A World in Disarray: American Foreign Policy and the Crisis of the Old Order
“Disarray” is the dominant characteristic of 21st century international relations, argues Richard A. Haass, president of the Council on Foreign Relations since 2003. This means “some rivals are sometime partners,” and joint efforts are essential to deal with common challenges, Haass explains in A World in Disarray.
A distinguished foreign-policy practitioner who is now the president of the Council on Foreign Relations, Haass overviews the history of international relations from the Peace of Westphalia through the end of the Cold War, analyzing key foreign policy challenges and advancing recommendations for United States and other countries for dealing with the world’s disarray.
The first three chapters explore the dynamics of international relations before 1990s, when balance of military power and economic independence was a guarantee against disarray. The Cold War could be a transformational period, in which American unipolarity “never really existed,” and “the enemy of your enemy is not necessarily your friend.” During this period, US foreign policy, especially national security, has been “guilty of a geographic bias that constitutes a strategic distortion.” For instance, the United States devoted major efforts into the Middle East and yet, at the global and local levels, demonstrated limited ability to “translate its clear advantages in wealth and military power into influence,” offset by the relative advantages of potential competitors and rivals, including terrorist and extreme groups.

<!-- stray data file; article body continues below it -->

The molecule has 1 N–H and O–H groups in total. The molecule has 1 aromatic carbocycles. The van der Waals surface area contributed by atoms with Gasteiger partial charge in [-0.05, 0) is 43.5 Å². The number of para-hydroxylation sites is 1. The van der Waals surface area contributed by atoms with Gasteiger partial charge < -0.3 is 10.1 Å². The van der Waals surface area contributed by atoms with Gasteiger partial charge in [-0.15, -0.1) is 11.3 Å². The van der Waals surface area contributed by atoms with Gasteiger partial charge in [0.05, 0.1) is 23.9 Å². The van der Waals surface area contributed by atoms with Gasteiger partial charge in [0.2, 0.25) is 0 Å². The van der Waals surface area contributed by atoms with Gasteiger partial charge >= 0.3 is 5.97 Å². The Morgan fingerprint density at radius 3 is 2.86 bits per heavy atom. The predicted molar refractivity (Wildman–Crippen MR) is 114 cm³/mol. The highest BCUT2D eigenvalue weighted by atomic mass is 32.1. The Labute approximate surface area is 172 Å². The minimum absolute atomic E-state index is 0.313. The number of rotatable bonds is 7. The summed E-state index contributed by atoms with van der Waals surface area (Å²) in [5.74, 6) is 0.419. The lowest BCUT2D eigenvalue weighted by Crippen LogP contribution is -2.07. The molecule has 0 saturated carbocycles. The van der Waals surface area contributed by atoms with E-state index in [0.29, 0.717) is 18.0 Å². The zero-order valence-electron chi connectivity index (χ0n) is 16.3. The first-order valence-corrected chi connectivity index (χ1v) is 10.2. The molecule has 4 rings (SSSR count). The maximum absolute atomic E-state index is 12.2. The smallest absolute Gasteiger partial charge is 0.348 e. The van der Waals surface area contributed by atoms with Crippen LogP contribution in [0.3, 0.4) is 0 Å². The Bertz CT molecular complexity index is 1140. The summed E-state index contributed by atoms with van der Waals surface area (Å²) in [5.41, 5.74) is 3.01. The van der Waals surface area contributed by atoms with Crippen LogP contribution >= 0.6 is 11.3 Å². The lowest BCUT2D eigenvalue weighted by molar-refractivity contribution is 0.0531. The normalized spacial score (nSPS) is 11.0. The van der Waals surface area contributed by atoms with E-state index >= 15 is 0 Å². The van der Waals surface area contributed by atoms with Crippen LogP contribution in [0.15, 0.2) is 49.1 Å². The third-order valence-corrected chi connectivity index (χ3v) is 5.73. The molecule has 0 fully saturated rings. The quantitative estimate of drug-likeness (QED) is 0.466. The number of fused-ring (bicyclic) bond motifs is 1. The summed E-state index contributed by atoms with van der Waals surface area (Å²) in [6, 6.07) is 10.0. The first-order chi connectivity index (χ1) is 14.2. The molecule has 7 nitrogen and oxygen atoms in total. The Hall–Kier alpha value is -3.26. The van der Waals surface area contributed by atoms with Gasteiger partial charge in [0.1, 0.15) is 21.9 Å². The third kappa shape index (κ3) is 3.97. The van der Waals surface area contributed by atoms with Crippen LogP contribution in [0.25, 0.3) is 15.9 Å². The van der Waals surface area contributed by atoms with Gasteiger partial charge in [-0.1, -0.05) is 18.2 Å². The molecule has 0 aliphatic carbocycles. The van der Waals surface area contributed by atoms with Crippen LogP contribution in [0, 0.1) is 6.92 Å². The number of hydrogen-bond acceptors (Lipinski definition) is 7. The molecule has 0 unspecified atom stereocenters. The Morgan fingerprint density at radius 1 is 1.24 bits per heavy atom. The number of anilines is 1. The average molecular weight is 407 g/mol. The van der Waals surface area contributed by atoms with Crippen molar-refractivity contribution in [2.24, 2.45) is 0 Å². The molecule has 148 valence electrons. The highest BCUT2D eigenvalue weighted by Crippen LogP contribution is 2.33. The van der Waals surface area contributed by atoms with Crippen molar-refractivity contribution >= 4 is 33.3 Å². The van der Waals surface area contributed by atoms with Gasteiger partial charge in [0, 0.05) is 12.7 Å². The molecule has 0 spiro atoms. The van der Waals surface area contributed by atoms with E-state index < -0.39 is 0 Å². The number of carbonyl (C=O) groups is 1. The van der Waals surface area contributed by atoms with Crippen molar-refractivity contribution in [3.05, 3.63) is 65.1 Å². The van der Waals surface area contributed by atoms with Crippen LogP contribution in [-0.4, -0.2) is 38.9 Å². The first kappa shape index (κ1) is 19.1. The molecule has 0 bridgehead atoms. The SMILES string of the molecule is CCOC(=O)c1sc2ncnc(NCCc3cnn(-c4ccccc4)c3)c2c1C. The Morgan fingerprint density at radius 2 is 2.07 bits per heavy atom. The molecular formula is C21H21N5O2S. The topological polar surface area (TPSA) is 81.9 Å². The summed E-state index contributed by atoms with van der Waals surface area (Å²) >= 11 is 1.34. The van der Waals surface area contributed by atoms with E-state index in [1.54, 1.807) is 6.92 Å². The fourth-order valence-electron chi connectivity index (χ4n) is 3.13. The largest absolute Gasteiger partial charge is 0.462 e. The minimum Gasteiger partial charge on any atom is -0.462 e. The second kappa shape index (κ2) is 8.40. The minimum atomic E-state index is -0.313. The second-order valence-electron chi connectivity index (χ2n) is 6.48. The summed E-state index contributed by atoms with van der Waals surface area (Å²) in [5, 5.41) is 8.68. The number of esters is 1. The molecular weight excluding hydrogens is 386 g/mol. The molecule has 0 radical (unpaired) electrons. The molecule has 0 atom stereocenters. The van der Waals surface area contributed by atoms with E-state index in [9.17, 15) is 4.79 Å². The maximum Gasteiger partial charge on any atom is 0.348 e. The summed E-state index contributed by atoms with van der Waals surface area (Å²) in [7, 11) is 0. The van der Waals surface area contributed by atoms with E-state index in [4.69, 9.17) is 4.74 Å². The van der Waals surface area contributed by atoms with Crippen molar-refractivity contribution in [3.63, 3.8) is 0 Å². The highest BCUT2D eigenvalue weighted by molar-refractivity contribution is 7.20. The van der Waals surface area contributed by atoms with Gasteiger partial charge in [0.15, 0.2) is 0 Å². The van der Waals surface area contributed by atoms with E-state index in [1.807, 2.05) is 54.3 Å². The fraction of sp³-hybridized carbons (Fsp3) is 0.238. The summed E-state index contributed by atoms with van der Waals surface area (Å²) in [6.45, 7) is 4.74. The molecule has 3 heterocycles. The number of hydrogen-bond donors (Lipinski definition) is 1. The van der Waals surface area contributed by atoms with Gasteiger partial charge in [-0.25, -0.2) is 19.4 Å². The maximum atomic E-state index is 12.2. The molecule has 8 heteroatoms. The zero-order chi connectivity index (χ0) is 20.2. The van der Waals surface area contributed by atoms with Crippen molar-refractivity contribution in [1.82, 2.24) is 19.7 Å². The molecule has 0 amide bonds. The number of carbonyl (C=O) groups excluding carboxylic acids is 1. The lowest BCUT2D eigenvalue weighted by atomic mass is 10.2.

The second of three sections focuses on international relations of the post–Cold War era, a transitional period with “increased globalization and increased regionalization,” and according to Haass, a departure from the past four centuries. He describes the era as “nonpolar” rather than “multipolar,” a world dominated by several principal powers with wider distribution of power and influence. He adds that “power is more distributed in more hands than at any time in history” and numerous non-sovereign actors share power and influence with the principal powers. Based on many cases, Haas stresses the realms of international relations involving numerous actors – like cyberspace, public health and nuclear proliferation – and explains the reasons for the disarray that has emerged in the post–Cold War era, including governments prioritizing short-term interests over long-term goals.
Haas maintains that “little in history is inevitable,” and in the final section, advocates the concept of “sovereign obligation,” referring to “a government’s obligations to other governments and through them to the citizens of other countries” with “realism updated and adapted to meet the exigencies of this global era.” He presses this point: “Governments would have the obligation not just to avoid engaging in prohibited activities but also to do everything in their power to prevent other parties from carrying out those activities from their territory.” The United States and other nations have undertaken huge efforts on sovereign obligations – from the US war on terror to China’s One Belt, One Road. But such endeavors are time-consuming. Such goals can disrupt internal trajectories for any country and create a new source of risk for triggering unilateral actions or resorting to military force.